Studying scrapbook pages by others is a great way to get scrapbooking ideas for growing your own style. In this “study” look at how a scrapbooker has used product and design principles and how she’s handled the 5 parts of a scrapbook page (canvas, photos, title, journaling, embellishments).
Our creative team studied pages by Kim Watson and made their own pages incorporating aspects of those pages. This is not a LIFT of one page. Rather they made pages inspired and instructed by what you they saw in a collection of her work.
see some of Kim’s pages.
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a layered up canvas
Gretchen Henninger says, “I snapped this picture one day when I was getting a pedicure because I loved the vibrant pink of the nail polish. I thought this was the perfect color to celebrate the end of winter.”
“I love how Kim Watson creates dynamic pages full of energy and movement. She makes use of the whole canvas, including multiple colors and patterns. She also builds layers, starting with misting or stenciling on the background and built up through the papers and embellishments. I tried to establish flow in this layout from the upper left to the bottom right, mixing a variety of embellishments and working in layers.”
complex visual triangles
Karen Poirier-Brode says, “The story is about my grandson’s joy at being outdoors and his ability to communicate this to us. I studied Kim’s work and had the following impressions.”
- Kim uses multiple color photos, often smaller like 2 x 3″ or 3.5 x 5″.
- She often clusters photos, sometimes linearly, sometimes in center of page, on occasion doublets or singles in a visual triangle.
- She uses clustered embellishments in complex visual triangles with layering and dimension, often including tags or envelopes in designs.
- She favors mixing several patterned papers and muted colors with saturated colors.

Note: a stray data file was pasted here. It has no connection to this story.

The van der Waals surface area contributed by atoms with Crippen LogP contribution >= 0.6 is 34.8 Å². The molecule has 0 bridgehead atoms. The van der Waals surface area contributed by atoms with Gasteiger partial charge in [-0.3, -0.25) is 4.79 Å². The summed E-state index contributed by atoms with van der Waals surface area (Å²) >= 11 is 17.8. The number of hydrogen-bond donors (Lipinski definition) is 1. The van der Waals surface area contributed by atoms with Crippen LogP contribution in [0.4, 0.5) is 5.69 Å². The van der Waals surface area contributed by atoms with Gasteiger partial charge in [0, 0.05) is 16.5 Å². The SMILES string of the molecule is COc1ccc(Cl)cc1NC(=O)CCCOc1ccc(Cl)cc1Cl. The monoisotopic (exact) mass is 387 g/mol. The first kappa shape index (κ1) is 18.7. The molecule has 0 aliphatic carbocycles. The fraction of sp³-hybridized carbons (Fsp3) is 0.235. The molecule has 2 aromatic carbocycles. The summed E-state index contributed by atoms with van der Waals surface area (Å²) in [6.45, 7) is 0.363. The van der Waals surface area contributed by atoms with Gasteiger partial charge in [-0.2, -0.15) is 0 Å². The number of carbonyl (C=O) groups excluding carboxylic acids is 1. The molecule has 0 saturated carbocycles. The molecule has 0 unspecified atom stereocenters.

- Her pages often include techniques like paper piecing or elements altered with paint techniques, stitching, and cut files.
- Her titles are rendered with multiple fonts or word art.
- She often softens or breaks up straight lines in her designs with hand drawing, stitches, wavy or torn edges, added washi or embellishments.
- Her journaling is usually hand printed, often on ruled lines or sometimes typed on journal strips.
I thought with my love of layering that making a page inspired by Kim Watson’s design approach would be easy. It was, in fact, extraordinarily difficult. I was trying to use only recent product, but that wasn’t the problem. Those complex visual triangles in separate clusters of elements were hard. I do visual triangles with several elements but using a lot of them in complex ways, in many different clusters was difficult. It must come naturally to Kim, as it’s part of her style.”
photo grid, chevron, and yellow
Kristy T says, “Kim Watson has a bright and fun style that suited this story about my son’s love of going to see the horse when we visit my parents.”
“The elements of Kim’s style that I included are the use of a grid of photos, photographs with white borders, washi tape strips, handwritten journaling, tag, multiple embellishment clusters and mist on my background. Kim’s layouts often incorporate chevron patterns and a touch of yellow.”